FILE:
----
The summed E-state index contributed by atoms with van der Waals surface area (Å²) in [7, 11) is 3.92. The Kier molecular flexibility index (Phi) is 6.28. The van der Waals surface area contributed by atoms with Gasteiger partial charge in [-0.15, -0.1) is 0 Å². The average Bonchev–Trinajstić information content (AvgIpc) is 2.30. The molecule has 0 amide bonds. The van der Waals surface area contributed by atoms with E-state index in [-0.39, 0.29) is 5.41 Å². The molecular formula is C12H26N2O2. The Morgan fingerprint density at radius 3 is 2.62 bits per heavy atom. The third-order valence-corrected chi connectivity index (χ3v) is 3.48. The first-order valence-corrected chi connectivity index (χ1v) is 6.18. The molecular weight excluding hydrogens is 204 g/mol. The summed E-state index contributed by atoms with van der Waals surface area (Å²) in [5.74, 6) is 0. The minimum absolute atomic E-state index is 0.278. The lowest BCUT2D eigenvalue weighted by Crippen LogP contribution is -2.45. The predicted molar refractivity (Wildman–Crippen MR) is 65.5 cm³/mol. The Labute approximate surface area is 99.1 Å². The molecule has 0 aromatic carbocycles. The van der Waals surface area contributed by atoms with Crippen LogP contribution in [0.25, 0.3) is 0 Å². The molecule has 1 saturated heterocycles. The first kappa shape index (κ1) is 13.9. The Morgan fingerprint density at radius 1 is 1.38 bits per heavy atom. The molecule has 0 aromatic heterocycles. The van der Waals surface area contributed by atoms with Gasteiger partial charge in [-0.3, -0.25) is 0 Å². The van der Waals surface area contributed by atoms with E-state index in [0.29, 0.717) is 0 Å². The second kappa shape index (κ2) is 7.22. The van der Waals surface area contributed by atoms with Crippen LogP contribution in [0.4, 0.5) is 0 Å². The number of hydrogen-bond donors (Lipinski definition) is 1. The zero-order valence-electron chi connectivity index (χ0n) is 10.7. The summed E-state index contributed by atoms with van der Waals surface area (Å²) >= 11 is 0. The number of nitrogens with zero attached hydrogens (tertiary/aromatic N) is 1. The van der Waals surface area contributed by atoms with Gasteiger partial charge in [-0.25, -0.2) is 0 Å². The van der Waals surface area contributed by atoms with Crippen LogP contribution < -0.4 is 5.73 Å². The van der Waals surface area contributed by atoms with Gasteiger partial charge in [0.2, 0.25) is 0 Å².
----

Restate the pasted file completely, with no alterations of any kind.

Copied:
The summed E-state index contributed by atoms with van der Waals surface area (Å²) in [7, 11) is 3.92. The Kier molecular flexibility index (Phi) is 6.28. The van der Waals surface area contributed by atoms with Gasteiger partial charge in [-0.15, -0.1) is 0 Å². The average Bonchev–Trinajstić information content (AvgIpc) is 2.30. The molecule has 0 amide bonds. The van der Waals surface area contributed by atoms with E-state index in [-0.39, 0.29) is 5.41 Å². The molecular formula is C12H26N2O2. The Morgan fingerprint density at radius 3 is 2.62 bits per heavy atom. The third-order valence-corrected chi connectivity index (χ3v) is 3.48. The first-order valence-corrected chi connectivity index (χ1v) is 6.18. The molecular weight excluding hydrogens is 204 g/mol. The summed E-state index contributed by atoms with van der Waals surface area (Å²) in [5.74, 6) is 0. The minimum absolute atomic E-state index is 0.278. The lowest BCUT2D eigenvalue weighted by Crippen LogP contribution is -2.45. The predicted molar refractivity (Wildman–Crippen MR) is 65.5 cm³/mol. The Labute approximate surface area is 99.1 Å². The molecule has 0 aromatic carbocycles. The van der Waals surface area contributed by atoms with Crippen LogP contribution in [0.25, 0.3) is 0 Å². The molecule has 1 saturated heterocycles. The first kappa shape index (κ1) is 13.9. The Morgan fingerprint density at radius 1 is 1.38 bits per heavy atom. The molecule has 0 aromatic heterocycles. The van der Waals surface area contributed by atoms with Gasteiger partial charge in [-0.3, -0.25) is 0 Å². The van der Waals surface area contributed by atoms with E-state index in [0.29, 0.717) is 0 Å². The second kappa shape index (κ2) is 7.22. The van der Waals surface area contributed by atoms with Crippen LogP contribution in [0.4, 0.5) is 0 Å². The number of hydrogen-bond donors (Lipinski definition) is 1. The zero-order valence-electron chi connectivity index (χ0n) is 10.7. The summed E-state index contributed by atoms with van der Waals surface area (Å²) >= 11 is 0. The number of nitrogens with zero attached hydrogens (tertiary/aromatic N) is 1. The van der Waals surface area contributed by atoms with Gasteiger partial charge in [-0.25, -0.2) is 0 Å². The van der Waals surface area contributed by atoms with Crippen LogP contribution < -0.4 is 5.73 Å². The van der Waals surface area contributed by atoms with Gasteiger partial charge in [0.2, 0.25) is 0 Å².